I still have a very limited support for division. I can divide a 16-bit numerator by an 8-bit denominator for a 16-bit quotient and 8-bit remainder. This is adequate for converting 16-bit numbers into ascii strings for display.
I don't think division is common enough in most micro-controller applications that I want to provide hardware support for it.

My goal is not to design the most powerful processor that I can --- my goal is to support motion-control (the PID algorithm) and keep the cost down as much as possible --- also, by making it a Forth processor it is more fun!


Attachments:
File comment: Upgraded with an EX register in order for multiplication to generate a 32-bit product.
toyf.txt [59.7 KiB]
Downloaded 7 times
Thu Jan 11, 2018 9:26 pm
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Hugh Aguilar wrote:
My goal is not to design the most powerful processor that I can --- my goal is to support motion-control (the PID algorithm) and keep the cost down as much as possible --- also, by making it a Forth processor it is more fun!

I have yet another upgrade (attached).

I provided more support for 32-bit arithmetic. I have instructions for shifting down the product --- this divides the product by unity assuming that unity is a power of 2 --- this makes the multiplication more useful.
I also have support for adding and subtracting double-precision numbers --- still pretty slow though --- realistically, if anybody needs 32-bit numbers, they should just use the ARM Cortex that has 32-bit registers.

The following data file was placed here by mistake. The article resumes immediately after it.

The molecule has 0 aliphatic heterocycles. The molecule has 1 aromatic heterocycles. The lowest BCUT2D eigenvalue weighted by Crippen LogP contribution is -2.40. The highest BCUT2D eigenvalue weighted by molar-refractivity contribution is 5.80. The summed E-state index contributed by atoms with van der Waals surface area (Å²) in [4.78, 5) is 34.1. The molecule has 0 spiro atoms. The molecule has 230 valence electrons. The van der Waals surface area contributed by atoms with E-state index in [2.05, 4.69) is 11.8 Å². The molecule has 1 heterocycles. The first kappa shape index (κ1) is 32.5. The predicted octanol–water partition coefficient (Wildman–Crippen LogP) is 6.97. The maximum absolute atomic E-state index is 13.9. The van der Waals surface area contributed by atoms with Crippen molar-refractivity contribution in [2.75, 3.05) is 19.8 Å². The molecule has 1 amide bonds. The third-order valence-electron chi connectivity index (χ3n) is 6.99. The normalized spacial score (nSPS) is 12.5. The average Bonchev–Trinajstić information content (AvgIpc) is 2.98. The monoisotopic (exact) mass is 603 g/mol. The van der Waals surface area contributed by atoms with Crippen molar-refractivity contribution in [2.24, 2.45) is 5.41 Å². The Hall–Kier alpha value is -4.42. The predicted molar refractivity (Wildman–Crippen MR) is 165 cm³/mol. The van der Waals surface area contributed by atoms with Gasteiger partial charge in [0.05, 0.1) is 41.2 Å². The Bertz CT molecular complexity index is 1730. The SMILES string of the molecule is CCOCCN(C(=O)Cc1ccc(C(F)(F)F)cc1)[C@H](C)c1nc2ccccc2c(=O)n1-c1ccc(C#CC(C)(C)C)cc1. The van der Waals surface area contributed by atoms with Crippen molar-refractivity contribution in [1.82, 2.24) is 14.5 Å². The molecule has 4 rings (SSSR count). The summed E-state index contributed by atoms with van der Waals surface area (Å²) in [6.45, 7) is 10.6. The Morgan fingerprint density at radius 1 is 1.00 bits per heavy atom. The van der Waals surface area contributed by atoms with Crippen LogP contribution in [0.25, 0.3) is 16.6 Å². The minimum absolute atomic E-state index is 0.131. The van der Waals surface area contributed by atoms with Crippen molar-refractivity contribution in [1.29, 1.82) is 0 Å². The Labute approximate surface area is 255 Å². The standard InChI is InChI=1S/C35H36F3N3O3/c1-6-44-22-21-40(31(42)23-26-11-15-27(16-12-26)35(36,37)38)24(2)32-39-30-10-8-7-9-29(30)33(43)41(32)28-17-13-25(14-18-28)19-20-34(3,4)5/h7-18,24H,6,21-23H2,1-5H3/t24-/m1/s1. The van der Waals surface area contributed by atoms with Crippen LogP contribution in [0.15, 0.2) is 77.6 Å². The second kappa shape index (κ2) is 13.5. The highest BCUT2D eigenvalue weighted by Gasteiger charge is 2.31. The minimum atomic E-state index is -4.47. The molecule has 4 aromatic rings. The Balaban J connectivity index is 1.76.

I moved the stacks down to the bottom of zero-page. This is useful in an FPGA that doesn't have 256 words (512 bytes) of RAM on-board --- if the FPGA has 128 words (256 bytes), the stacks will still be in internal RAM --- I want the TOYF to be reasonably efficient on very small inexpensive FPGA chips (it is likely that low cost will be the only advantage it has over other designs).

I added better support for working with byte data --- this could speed up string handling.

I changed how literal values are loaded into AX. Now fewer instructions are needed. I purposely left some instructions undefined so they can be used for application-specific purposes.

I still don't have support for division with a 32-bit numerator --- this is going to be a big target for criticism --- I don't think division is very useful in micro-controllers though, so I'm not going to worry about it.

thanks for your interest --- Hugh


Attachments:
File comment: better support for 32-bit data, better support for FPGA chips with only 128 words of internal RAM, and better support for strings
toyf.txt [60.83 KiB]
Downloaded 9 times
Sun Jan 21, 2018 4:54 am